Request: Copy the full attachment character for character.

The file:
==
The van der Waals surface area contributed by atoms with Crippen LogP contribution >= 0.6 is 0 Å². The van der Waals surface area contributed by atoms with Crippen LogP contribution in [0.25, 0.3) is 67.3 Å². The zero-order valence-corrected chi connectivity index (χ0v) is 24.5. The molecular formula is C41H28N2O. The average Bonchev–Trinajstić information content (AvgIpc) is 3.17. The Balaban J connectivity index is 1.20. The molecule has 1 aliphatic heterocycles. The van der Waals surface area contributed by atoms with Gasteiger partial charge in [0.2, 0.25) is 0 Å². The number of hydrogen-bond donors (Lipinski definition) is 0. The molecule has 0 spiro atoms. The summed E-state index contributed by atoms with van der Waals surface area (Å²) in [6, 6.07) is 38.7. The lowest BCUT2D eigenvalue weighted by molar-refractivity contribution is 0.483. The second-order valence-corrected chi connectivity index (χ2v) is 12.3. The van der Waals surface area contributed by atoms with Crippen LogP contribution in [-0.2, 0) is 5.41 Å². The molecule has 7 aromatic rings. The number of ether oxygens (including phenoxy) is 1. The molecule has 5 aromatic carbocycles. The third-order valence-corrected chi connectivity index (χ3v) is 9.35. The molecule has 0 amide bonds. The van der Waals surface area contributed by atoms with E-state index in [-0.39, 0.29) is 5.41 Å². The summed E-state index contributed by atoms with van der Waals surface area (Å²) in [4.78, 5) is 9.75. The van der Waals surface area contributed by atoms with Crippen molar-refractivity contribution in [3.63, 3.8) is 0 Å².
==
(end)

The van der Waals surface area contributed by atoms with Crippen LogP contribution >= 0.6 is 0 Å². The van der Waals surface area contributed by atoms with Crippen LogP contribution in [0.25, 0.3) is 67.3 Å². The zero-order valence-corrected chi connectivity index (χ0v) is 24.5. The molecular formula is C41H28N2O. The average Bonchev–Trinajstić information content (AvgIpc) is 3.17. The Balaban J connectivity index is 1.20. The molecule has 1 aliphatic heterocycles. The van der Waals surface area contributed by atoms with Gasteiger partial charge in [0.2, 0.25) is 0 Å². The number of hydrogen-bond donors (Lipinski definition) is 0. The molecule has 0 spiro atoms. The summed E-state index contributed by atoms with van der Waals surface area (Å²) in [6, 6.07) is 38.7. The lowest BCUT2D eigenvalue weighted by molar-refractivity contribution is 0.483. The second-order valence-corrected chi connectivity index (χ2v) is 12.3. The van der Waals surface area contributed by atoms with Crippen LogP contribution in [-0.2, 0) is 5.41 Å². The molecule has 7 aromatic rings. The number of ether oxygens (including phenoxy) is 1. The molecule has 5 aromatic carbocycles. The third-order valence-corrected chi connectivity index (χ3v) is 9.35. The molecule has 0 amide bonds. The van der Waals surface area contributed by atoms with E-state index in [-0.39, 0.29) is 5.41 Å². The summed E-state index contributed by atoms with van der Waals surface area (Å²) in [4.78, 5) is 9.75. The van der Waals surface area contributed by atoms with Crippen molar-refractivity contribution in [3.63, 3.8) is 0 Å².